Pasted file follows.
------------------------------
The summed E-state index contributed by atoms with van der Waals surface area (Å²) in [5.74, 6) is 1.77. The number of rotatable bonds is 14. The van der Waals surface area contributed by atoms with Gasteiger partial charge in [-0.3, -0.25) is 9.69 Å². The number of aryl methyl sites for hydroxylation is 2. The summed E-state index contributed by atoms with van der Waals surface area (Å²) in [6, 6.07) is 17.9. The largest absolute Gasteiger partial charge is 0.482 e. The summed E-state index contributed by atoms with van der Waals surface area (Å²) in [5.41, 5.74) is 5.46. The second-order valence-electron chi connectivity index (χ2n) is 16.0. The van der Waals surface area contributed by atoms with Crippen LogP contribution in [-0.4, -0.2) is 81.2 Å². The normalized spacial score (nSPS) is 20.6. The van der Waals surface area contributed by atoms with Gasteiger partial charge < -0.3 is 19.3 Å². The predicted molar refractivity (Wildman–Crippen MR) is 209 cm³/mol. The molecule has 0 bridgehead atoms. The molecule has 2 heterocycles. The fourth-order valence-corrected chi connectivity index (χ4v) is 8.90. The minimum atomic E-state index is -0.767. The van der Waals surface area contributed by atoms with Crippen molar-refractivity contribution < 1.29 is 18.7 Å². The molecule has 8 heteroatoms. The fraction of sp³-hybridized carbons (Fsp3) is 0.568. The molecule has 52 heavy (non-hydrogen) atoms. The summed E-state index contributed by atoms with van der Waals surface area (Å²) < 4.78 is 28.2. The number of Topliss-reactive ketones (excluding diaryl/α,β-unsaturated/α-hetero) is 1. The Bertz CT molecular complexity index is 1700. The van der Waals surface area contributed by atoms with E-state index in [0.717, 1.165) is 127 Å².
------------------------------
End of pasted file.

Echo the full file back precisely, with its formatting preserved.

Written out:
The summed E-state index contributed by atoms with van der Waals surface area (Å²) in [5.74, 6) is 1.77. The number of rotatable bonds is 14. The van der Waals surface area contributed by atoms with Gasteiger partial charge in [-0.3, -0.25) is 9.69 Å². The number of aryl methyl sites for hydroxylation is 2. The summed E-state index contributed by atoms with van der Waals surface area (Å²) in [6, 6.07) is 17.9. The largest absolute Gasteiger partial charge is 0.482 e. The summed E-state index contributed by atoms with van der Waals surface area (Å²) in [5.41, 5.74) is 5.46. The second-order valence-electron chi connectivity index (χ2n) is 16.0. The van der Waals surface area contributed by atoms with Crippen LogP contribution in [-0.4, -0.2) is 81.2 Å². The normalized spacial score (nSPS) is 20.6. The van der Waals surface area contributed by atoms with Gasteiger partial charge < -0.3 is 19.3 Å². The predicted molar refractivity (Wildman–Crippen MR) is 209 cm³/mol. The molecule has 0 bridgehead atoms. The molecule has 2 heterocycles. The fourth-order valence-corrected chi connectivity index (χ4v) is 8.90. The minimum atomic E-state index is -0.767. The van der Waals surface area contributed by atoms with Crippen molar-refractivity contribution < 1.29 is 18.7 Å². The molecule has 8 heteroatoms. The fraction of sp³-hybridized carbons (Fsp3) is 0.568. The molecule has 52 heavy (non-hydrogen) atoms. The summed E-state index contributed by atoms with van der Waals surface area (Å²) < 4.78 is 28.2. The number of Topliss-reactive ketones (excluding diaryl/α,β-unsaturated/α-hetero) is 1. The Bertz CT molecular complexity index is 1700. The van der Waals surface area contributed by atoms with E-state index in [0.717, 1.165) is 127 Å².